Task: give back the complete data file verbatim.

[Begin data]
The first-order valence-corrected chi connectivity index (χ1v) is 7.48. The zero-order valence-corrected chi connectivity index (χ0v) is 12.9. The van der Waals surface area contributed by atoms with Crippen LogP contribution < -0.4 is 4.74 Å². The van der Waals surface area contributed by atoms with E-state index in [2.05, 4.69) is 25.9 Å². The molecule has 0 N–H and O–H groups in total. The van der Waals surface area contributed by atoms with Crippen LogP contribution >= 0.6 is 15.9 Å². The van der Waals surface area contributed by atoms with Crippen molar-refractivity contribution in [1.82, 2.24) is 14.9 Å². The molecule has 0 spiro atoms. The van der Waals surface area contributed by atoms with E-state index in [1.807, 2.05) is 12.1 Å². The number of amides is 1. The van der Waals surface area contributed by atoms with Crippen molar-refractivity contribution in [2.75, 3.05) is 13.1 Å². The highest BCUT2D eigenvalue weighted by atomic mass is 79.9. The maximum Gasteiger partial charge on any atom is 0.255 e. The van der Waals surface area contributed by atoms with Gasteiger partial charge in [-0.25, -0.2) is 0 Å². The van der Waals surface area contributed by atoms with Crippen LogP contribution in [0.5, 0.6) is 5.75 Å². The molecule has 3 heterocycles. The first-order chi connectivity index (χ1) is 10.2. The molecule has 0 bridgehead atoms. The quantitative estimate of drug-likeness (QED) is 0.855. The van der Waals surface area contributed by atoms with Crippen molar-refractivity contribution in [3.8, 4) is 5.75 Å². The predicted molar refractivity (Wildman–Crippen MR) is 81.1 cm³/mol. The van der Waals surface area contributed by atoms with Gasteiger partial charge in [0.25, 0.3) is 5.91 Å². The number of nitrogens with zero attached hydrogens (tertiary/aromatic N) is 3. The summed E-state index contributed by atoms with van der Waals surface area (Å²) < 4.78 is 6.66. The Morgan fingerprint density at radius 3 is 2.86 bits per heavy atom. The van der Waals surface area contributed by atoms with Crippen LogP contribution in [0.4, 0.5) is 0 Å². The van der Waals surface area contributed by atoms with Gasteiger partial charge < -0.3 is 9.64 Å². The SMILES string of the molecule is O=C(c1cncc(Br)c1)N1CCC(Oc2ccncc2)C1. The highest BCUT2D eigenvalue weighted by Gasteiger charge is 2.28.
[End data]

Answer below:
The first-order valence-corrected chi connectivity index (χ1v) is 7.48. The zero-order valence-corrected chi connectivity index (χ0v) is 12.9. The van der Waals surface area contributed by atoms with Crippen LogP contribution < -0.4 is 4.74 Å². The van der Waals surface area contributed by atoms with E-state index in [2.05, 4.69) is 25.9 Å². The molecule has 0 N–H and O–H groups in total. The van der Waals surface area contributed by atoms with Crippen LogP contribution >= 0.6 is 15.9 Å². The van der Waals surface area contributed by atoms with Crippen molar-refractivity contribution in [1.82, 2.24) is 14.9 Å². The molecule has 0 spiro atoms. The van der Waals surface area contributed by atoms with E-state index in [1.807, 2.05) is 12.1 Å². The number of amides is 1. The van der Waals surface area contributed by atoms with Crippen molar-refractivity contribution in [2.75, 3.05) is 13.1 Å². The highest BCUT2D eigenvalue weighted by atomic mass is 79.9. The maximum Gasteiger partial charge on any atom is 0.255 e. The van der Waals surface area contributed by atoms with Gasteiger partial charge in [-0.25, -0.2) is 0 Å². The van der Waals surface area contributed by atoms with Crippen LogP contribution in [0.5, 0.6) is 5.75 Å². The molecule has 3 heterocycles. The first-order chi connectivity index (χ1) is 10.2. The molecule has 0 bridgehead atoms. The quantitative estimate of drug-likeness (QED) is 0.855. The van der Waals surface area contributed by atoms with Crippen molar-refractivity contribution in [3.8, 4) is 5.75 Å². The predicted molar refractivity (Wildman–Crippen MR) is 81.1 cm³/mol. The van der Waals surface area contributed by atoms with Gasteiger partial charge in [0.25, 0.3) is 5.91 Å². The number of nitrogens with zero attached hydrogens (tertiary/aromatic N) is 3. The summed E-state index contributed by atoms with van der Waals surface area (Å²) < 4.78 is 6.66. The Morgan fingerprint density at radius 3 is 2.86 bits per heavy atom. The van der Waals surface area contributed by atoms with Crippen LogP contribution in [0.4, 0.5) is 0 Å². The van der Waals surface area contributed by atoms with Gasteiger partial charge < -0.3 is 9.64 Å². The SMILES string of the molecule is O=C(c1cncc(Br)c1)N1CCC(Oc2ccncc2)C1. The highest BCUT2D eigenvalue weighted by Gasteiger charge is 2.28.